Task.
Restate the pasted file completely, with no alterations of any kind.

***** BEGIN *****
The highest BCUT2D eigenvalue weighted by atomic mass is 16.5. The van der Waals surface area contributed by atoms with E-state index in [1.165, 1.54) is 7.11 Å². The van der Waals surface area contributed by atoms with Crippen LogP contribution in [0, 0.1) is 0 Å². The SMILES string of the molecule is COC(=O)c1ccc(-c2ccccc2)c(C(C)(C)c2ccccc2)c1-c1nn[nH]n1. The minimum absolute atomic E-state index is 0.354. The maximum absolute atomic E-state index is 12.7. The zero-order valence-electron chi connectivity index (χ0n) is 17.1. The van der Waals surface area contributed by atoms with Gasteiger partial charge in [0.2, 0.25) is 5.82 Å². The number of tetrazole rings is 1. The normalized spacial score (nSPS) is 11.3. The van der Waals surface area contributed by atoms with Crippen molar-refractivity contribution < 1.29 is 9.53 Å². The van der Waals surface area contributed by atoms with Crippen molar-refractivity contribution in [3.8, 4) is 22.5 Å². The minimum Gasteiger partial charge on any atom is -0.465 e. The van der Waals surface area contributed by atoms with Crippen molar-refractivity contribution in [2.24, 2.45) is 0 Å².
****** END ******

The highest BCUT2D eigenvalue weighted by atomic mass is 16.5. The van der Waals surface area contributed by atoms with E-state index in [1.165, 1.54) is 7.11 Å². The van der Waals surface area contributed by atoms with Crippen LogP contribution in [0, 0.1) is 0 Å². The SMILES string of the molecule is COC(=O)c1ccc(-c2ccccc2)c(C(C)(C)c2ccccc2)c1-c1nn[nH]n1. The minimum absolute atomic E-state index is 0.354. The maximum absolute atomic E-state index is 12.7. The zero-order valence-electron chi connectivity index (χ0n) is 17.1. The van der Waals surface area contributed by atoms with Gasteiger partial charge in [0.2, 0.25) is 5.82 Å². The number of tetrazole rings is 1. The normalized spacial score (nSPS) is 11.3. The van der Waals surface area contributed by atoms with Crippen molar-refractivity contribution < 1.29 is 9.53 Å². The van der Waals surface area contributed by atoms with Crippen molar-refractivity contribution in [3.8, 4) is 22.5 Å². The minimum Gasteiger partial charge on any atom is -0.465 e. The van der Waals surface area contributed by atoms with Crippen molar-refractivity contribution in [2.24, 2.45) is 0 Å².